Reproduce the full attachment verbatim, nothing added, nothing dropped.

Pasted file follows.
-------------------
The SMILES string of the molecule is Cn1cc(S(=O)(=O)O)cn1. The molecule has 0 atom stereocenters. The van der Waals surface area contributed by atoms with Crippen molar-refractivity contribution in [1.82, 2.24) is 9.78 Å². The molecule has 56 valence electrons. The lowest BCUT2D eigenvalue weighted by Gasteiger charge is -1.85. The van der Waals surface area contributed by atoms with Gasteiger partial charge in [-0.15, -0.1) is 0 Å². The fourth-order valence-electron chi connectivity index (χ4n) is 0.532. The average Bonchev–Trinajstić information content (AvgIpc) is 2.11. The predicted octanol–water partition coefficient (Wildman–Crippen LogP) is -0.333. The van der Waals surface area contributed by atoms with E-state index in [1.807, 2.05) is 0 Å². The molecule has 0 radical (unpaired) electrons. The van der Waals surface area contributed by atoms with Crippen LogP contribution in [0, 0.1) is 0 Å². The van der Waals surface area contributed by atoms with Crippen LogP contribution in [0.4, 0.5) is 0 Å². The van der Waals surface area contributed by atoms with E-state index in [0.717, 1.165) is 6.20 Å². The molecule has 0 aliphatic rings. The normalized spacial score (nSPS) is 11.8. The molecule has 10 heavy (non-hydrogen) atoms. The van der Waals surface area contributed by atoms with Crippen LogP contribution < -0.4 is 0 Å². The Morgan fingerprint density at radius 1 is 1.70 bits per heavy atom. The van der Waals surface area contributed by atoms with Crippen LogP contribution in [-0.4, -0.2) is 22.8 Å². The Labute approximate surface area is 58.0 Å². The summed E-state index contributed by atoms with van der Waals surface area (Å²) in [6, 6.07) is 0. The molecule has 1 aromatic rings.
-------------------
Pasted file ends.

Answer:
The SMILES string of the molecule is Cn1cc(S(=O)(=O)O)cn1. The molecule has 0 atom stereocenters. The van der Waals surface area contributed by atoms with Crippen molar-refractivity contribution in [1.82, 2.24) is 9.78 Å². The molecule has 56 valence electrons. The lowest BCUT2D eigenvalue weighted by Gasteiger charge is -1.85. The van der Waals surface area contributed by atoms with Gasteiger partial charge in [-0.15, -0.1) is 0 Å². The fourth-order valence-electron chi connectivity index (χ4n) is 0.532. The average Bonchev–Trinajstić information content (AvgIpc) is 2.11. The predicted octanol–water partition coefficient (Wildman–Crippen LogP) is -0.333. The van der Waals surface area contributed by atoms with E-state index in [1.807, 2.05) is 0 Å². The molecule has 0 radical (unpaired) electrons. The van der Waals surface area contributed by atoms with Crippen LogP contribution in [0, 0.1) is 0 Å². The van der Waals surface area contributed by atoms with Crippen LogP contribution in [0.4, 0.5) is 0 Å². The van der Waals surface area contributed by atoms with E-state index in [0.717, 1.165) is 6.20 Å². The molecule has 0 aliphatic rings. The normalized spacial score (nSPS) is 11.8. The molecule has 10 heavy (non-hydrogen) atoms. The van der Waals surface area contributed by atoms with Crippen LogP contribution < -0.4 is 0 Å². The Morgan fingerprint density at radius 1 is 1.70 bits per heavy atom. The van der Waals surface area contributed by atoms with Crippen LogP contribution in [-0.4, -0.2) is 22.8 Å². The Labute approximate surface area is 58.0 Å². The summed E-state index contributed by atoms with van der Waals surface area (Å²) in [6, 6.07) is 0. The molecule has 1 aromatic rings.